"Social Awareness" To Replace Social Networking

The Internet of Things is fast approaching and with it comes Web 3.0, where "social awareness" will replace "social networking." Soon tweets and status updates will become fully automated and generated by the world around us versus us ever having to touch a keyboard again.

Ambient intelligence systems are being developed with sensors and smart objects that will instantaneously create awareness about our whereabouts. This data will then be shared with our social networking and messaging platforms. Our friends and followers on Facebook and Twitter will be alerted automatically without us ever having to manually tweet or post a status update.

Achilles KameasAchilles KameasAchilles Kameas, a senior researcher at the Research Academic Computer Technology Institute (raCTI) of Patras, Greece coordinated the EU-funded ASTRA project which brought together researchers from multiple disciplines, including psychology, interaction design, knowledge engineering and computer science. Their mission is to take social networking to the next level.

Internet of ThingsInternet of ThingsIn my past blogs, I have written about the Internet of Things and Semantic Technology where Web 3.0 will eventually no longer need the input of humans, because all the content warehoused from the Web 2.0 era will be able to data-mined by machines and use when needed .

Users of a social networking platform based on the ASTRA approach would no longer need to post status updates manually to let their family know what they are doing or where they are. Surrounded by smart objects and sensors in their home or office, the system will continually update their status information, automatically telling friends that they are unavailable to receive a phone call while they are busy cooking or that they do not want to be disturbed during a business meeting.

This video gives you a glimpse of the future which is just around the corner. The ASTRA project examines "social awareness" and how it extends the primary tenets of social networking that addresses our need to stay in touch with family and friends or to be reassured regarding our own well-being.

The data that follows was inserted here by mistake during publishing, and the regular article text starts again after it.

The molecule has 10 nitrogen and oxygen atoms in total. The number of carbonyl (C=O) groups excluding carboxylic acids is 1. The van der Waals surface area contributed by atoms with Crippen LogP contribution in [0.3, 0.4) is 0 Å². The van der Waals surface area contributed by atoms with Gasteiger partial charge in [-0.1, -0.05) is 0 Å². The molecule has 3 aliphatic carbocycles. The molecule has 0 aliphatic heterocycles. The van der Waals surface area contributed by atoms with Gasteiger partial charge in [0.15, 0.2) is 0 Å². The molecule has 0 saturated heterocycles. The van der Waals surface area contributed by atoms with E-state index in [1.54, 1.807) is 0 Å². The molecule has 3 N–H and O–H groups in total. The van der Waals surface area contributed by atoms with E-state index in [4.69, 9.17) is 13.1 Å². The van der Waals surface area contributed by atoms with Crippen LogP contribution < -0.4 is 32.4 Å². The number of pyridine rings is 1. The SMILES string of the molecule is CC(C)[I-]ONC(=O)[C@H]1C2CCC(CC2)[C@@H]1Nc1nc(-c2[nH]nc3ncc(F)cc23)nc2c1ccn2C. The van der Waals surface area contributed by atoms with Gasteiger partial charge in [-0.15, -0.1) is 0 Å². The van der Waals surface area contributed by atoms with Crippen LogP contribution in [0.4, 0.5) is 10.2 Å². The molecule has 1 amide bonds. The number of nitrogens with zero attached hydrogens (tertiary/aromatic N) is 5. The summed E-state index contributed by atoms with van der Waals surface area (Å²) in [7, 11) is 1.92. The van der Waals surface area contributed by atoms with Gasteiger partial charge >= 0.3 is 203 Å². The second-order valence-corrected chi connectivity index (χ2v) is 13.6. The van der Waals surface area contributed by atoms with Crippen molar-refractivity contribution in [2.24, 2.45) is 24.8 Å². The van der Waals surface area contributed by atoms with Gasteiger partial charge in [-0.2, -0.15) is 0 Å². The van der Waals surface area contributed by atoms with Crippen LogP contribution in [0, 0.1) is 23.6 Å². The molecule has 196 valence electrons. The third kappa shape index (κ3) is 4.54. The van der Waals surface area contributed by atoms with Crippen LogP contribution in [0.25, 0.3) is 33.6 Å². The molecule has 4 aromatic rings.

According to Kameas, creating mobile apps is the next step in the "social awareness" process and consumer electronics manufacturer Phillips and mobile operator Telenor are presently conducted trials of the ASTRA technology.  So soon there'll be an app for that!

The response of test users, Kameas says, "has been generally positive, although many have raised concerns about privacy and security issues." In that regard, the Kameas notes that the system is similar to Facebook and other online services in that users can choose how much information they share and with whom.

The researchers developed their approach based on the so-called focus-nimbus model to determine what information is shared and what is received by different people in a social network. A Psych Central report states that "in this context, a person’s nimbus consists of the type, amount and detail of information they want to share with others, while their focus contains the type and amount of information they choose to receive from others, including their reaction to the person’s nimbus."

In an ITC Results report, Kameas notes, “it’s like a window. You can leave it wide open, pull the curtain, or close the blinds. Then, what you choose to put on display in the window, be it content or an activity, can be seen by others.”

So the future is here, my friends. As long as it took us to get to Web 2.0, like everything else in life, we will soon be seeing it fade into our rear-view mirrors. It will be interesting however to see whether Twitter, Facebook and the other social networks transition into this brave new world, or whether they'll be stuck in a time warp, unable to adapt to the change!

See you on the other side!